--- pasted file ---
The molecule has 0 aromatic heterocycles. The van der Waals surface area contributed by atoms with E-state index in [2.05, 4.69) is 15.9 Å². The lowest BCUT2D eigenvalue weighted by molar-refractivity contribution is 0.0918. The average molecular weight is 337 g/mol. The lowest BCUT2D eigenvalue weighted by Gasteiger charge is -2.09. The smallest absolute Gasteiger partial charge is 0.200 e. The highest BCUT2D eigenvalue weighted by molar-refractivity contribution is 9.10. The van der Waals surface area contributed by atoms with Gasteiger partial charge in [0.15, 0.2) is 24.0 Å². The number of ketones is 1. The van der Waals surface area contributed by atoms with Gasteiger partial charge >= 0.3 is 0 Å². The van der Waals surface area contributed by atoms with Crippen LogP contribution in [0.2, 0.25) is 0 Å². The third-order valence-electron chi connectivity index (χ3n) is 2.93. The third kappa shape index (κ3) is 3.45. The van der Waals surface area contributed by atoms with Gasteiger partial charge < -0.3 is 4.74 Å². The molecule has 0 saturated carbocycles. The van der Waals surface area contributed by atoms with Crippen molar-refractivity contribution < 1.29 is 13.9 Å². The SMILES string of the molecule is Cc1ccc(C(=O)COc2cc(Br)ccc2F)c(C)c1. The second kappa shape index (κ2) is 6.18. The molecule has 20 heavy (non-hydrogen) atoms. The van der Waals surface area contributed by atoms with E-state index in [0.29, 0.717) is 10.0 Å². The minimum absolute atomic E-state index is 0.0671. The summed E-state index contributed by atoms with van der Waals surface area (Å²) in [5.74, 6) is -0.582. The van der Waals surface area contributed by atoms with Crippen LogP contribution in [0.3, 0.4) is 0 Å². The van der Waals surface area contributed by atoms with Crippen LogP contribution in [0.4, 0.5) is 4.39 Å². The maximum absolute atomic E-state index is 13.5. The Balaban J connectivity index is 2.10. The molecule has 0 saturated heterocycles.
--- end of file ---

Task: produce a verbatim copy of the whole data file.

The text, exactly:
The molecule has 0 aromatic heterocycles. The van der Waals surface area contributed by atoms with E-state index in [2.05, 4.69) is 15.9 Å². The lowest BCUT2D eigenvalue weighted by molar-refractivity contribution is 0.0918. The average molecular weight is 337 g/mol. The lowest BCUT2D eigenvalue weighted by Gasteiger charge is -2.09. The smallest absolute Gasteiger partial charge is 0.200 e. The highest BCUT2D eigenvalue weighted by molar-refractivity contribution is 9.10. The van der Waals surface area contributed by atoms with Gasteiger partial charge in [0.15, 0.2) is 24.0 Å². The number of ketones is 1. The van der Waals surface area contributed by atoms with Gasteiger partial charge >= 0.3 is 0 Å². The van der Waals surface area contributed by atoms with Crippen LogP contribution in [0.2, 0.25) is 0 Å². The third-order valence-electron chi connectivity index (χ3n) is 2.93. The third kappa shape index (κ3) is 3.45. The van der Waals surface area contributed by atoms with Gasteiger partial charge < -0.3 is 4.74 Å². The molecule has 0 saturated carbocycles. The van der Waals surface area contributed by atoms with Crippen molar-refractivity contribution < 1.29 is 13.9 Å². The SMILES string of the molecule is Cc1ccc(C(=O)COc2cc(Br)ccc2F)c(C)c1. The second kappa shape index (κ2) is 6.18. The molecule has 20 heavy (non-hydrogen) atoms. The van der Waals surface area contributed by atoms with E-state index in [0.29, 0.717) is 10.0 Å². The minimum absolute atomic E-state index is 0.0671. The summed E-state index contributed by atoms with van der Waals surface area (Å²) in [5.74, 6) is -0.582. The van der Waals surface area contributed by atoms with Crippen LogP contribution in [0.3, 0.4) is 0 Å². The van der Waals surface area contributed by atoms with Crippen LogP contribution in [0.4, 0.5) is 4.39 Å². The maximum absolute atomic E-state index is 13.5. The Balaban J connectivity index is 2.10. The molecule has 0 saturated heterocycles.